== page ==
In accordance with one embodiment of the present invention, a power supply regulator circuit with increased rejection of variations and noise in power supply voltage includes a power supply terminal, a regulated circuit terminal, a current replication circuit and a voltage buffer circuit. The power supply terminal is configured to couple to a power supply and convey therefrom a supply voltage and a supply current. The regulated circuit terminal is configured to convey a regulated voltage and a first current. The current replication circuit is coupled between the power supply and regulated circuit terminals and is configured to receive the supply current and the regulated voltage and in accordance therewith provide the first current and a second current, wherein the first and second currents are substantially mutually proportional. The voltage buffer circuit is coupled to the regulated circuit terminal and is configured to receive and buffer a reference voltage and in accordance therewith provide the regulated voltage. Variations and noise in the supply voltage appear across the current replication circuit and are thereby substantially prevented from appearing in the regulated voltage.
In accordance with another embodiment of the present invention, a voltage-controlled oscillator with increased rejection of variations and noise in power supply voltage includes a power supply terminal, a regulated circuit terminal, a current mirror circuit, a voltage buffer circuit and a voltage-controlled oscillator circuit. The power supply terminal is configured to couple to a power supply and convey therefrom a supply voltage and a supply current. The regulated circuit terminal is configured to convey a regulated voltage and a first current. The current mirror circuit is coupled between the power supply and regulated circuit terminals and is configured to receive the supply current and the regulated voltage and in accordance therewith provide the first current and a second current, wherein the first and second currents are substantially mutually proportional. The voltage buffer circuit is coupled to the regulated circuit terminal and is configured to receive and buffer a reference voltage and in accordance therewith provide the regulated voltage. The voltage-controlled oscillator circuit is coupled to the regulated circuit terminal and is configured to receive the regulated voltage, the first current and a control voltage and in accordance therewith provide an oscillator signal with a frequency that varies in relation to the control voltage. Variations and noise in the supply voltage appear across the current mirror circuit and are thereby substantially prevented from appearing in the regulated voltage.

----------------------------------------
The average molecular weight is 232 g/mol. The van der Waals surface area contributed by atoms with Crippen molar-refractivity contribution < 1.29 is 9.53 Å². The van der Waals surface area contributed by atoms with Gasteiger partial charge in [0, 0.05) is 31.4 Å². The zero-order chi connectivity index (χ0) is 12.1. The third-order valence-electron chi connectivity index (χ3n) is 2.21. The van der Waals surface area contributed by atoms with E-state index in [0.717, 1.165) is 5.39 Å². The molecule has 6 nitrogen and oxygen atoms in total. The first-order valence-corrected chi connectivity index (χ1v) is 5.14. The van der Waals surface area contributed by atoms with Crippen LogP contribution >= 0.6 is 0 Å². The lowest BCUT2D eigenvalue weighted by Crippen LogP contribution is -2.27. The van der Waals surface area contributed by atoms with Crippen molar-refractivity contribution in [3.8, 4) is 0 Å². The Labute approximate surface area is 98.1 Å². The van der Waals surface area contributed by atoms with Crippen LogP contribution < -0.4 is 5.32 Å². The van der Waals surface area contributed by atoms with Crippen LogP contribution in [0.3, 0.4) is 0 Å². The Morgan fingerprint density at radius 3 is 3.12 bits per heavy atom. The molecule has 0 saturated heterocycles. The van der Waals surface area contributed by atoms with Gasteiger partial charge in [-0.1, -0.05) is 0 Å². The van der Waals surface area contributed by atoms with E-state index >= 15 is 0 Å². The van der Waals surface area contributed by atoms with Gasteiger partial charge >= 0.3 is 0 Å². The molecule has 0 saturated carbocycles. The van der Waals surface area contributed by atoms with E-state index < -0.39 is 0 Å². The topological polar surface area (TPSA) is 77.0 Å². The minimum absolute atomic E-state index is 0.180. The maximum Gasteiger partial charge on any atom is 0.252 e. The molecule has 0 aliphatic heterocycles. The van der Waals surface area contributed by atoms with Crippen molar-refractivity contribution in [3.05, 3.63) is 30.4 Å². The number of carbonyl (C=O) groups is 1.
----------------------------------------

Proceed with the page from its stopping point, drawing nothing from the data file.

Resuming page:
These and other features and advantages of the present invention will be understood upon consideration of the following detailed description of the invention and the accompanying drawings.
FIG. 1 is a diagram depicting a conventional circuit model for a phase-locked loop (PLL).
FIG. 2 is a circuit diagram of a conventional voltage regulator circuit for a voltage controlled oscillator (VCO).
FIG. 3 is a circuit diagram for the circuit of FIG. 2 in which the operational amplifier (op amp) is shown in more detail.
FIG. 4 is a circuit diagram of a voltage regulator circuit in accordance with one embodiment of the present invention.
FIG. 5 is a circuit diagram illustrating the use of the voltage regulator circuit of FIG. 4 for regulating the power supply voltage for a VCO in accordance with another embodiment of the present invention.
FIG. 6 is a circuit diagram of a conventional circuit implementation of the op amp in the circuits of FIGS. 4 and 5.
FIG. 7 is a circuit diagram of another conventional circuit implementation of the op amp in the circuits of FIGS. 4 and 5.
FIG. 8 is an amplitude-versus-frequency plot illustrating the power supply rejection performances of the op amp in the circuits of FIGS. 6 and 7.
FIG. 9 is a circuit diagram of an alternative circuit implementation of the op amp in the circuits of FIGS. 4 and 5.
FIG. 10 is an amplitude-versus-frequency plot of the power supply rejection performance of the circuit of FIG. 9.
FIG. 11 is a circuit diagram of a power supply regulator circuit used for regulating the power supply voltage of a VCO in accordance with still another embodiment of the present invention.
FIG. 12 is a circuit diagram of a circuit implementation of the inverters forming the VCO in the circuit of FIG. 11.
FIG. 13 is an amplitude-versus-time plot of a simulation for the performance of the circuit of FIG. 11.
FIG. 14 is a graph of the VCO transfer characteristics for the circuit of FIG. 11.
FIG. 15 is a graph of the frequency spectrum for the output of the VCO of the circuit of FIG. 11.
FIG. 16 is an expanded view of the graph of FIG. 15.
FIGS. 17A-17C, 18A-18C and 19A-19C are amplitude-versus-time plots of simulations of the performance of the circuit of FIG. 11 with various types of noise injected into the raw power supply voltage.
FIG. 20 is a functional block diagram of a PLL using a power supply regulator circuit for regulating the power supply voltage of the VCO in accordance with the present invention.
FIG. 21 is a circuit diagram of the differential charge pump circuit used in the circuit of FIG. 20.
FIG. 22 is a circuit diagram of a circuit used for simulating the performance of a voltage regulator circuit regulating the power supply voltage of a VCO in accordance with the present invention.